From Thinking in C++ - Vol. 1:
Interpreters have many advantages. The transition from writing code to executing code is almost immediate, and the source code is always available so the interpreter can be much more specific when an error occurs.
Interpreter always works directly on the source code (after translating it line by line into machine code) so that may be the reason that it can be much more specific when an error occurs.
speed is one criteria to use interpreter. and yes, it can directly refer to source code when error occurs. but when run-time runs compiled code, it can't refer to exact line where error occured.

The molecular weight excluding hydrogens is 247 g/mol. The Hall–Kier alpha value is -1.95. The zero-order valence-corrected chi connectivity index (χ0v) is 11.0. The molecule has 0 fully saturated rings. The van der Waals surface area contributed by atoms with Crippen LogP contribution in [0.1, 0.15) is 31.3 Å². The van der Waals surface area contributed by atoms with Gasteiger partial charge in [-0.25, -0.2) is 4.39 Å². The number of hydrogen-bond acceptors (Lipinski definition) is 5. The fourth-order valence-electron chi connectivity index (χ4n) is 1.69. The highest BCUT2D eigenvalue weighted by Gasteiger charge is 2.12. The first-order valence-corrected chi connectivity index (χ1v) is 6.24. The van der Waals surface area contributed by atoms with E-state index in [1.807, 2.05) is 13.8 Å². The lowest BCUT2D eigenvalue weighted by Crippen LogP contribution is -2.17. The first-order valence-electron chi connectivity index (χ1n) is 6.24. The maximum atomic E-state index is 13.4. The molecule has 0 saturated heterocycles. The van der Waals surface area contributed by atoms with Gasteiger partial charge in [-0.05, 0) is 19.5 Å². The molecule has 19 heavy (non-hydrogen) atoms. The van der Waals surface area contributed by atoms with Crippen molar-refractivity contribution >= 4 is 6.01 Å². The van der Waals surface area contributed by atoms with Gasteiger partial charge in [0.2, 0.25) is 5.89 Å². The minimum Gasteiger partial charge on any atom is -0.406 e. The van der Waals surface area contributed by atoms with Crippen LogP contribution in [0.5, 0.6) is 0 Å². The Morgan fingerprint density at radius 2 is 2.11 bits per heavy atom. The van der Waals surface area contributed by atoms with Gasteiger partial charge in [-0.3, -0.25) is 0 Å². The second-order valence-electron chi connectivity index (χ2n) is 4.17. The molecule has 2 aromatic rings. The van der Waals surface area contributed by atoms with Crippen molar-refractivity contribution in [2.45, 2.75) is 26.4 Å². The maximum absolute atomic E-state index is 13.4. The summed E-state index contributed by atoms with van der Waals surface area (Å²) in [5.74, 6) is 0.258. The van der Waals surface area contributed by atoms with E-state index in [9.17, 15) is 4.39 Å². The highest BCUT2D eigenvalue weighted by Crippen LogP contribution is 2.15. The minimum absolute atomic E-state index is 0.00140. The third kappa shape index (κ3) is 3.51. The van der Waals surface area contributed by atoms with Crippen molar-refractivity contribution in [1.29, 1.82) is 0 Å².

Now, what about the debuggers?
GDB works on the output produced by the compiler, so here GCC and GDB have same files to work on.
Why is GDB able to show the exact error on the exact line (during run time) then as compared to the compiler?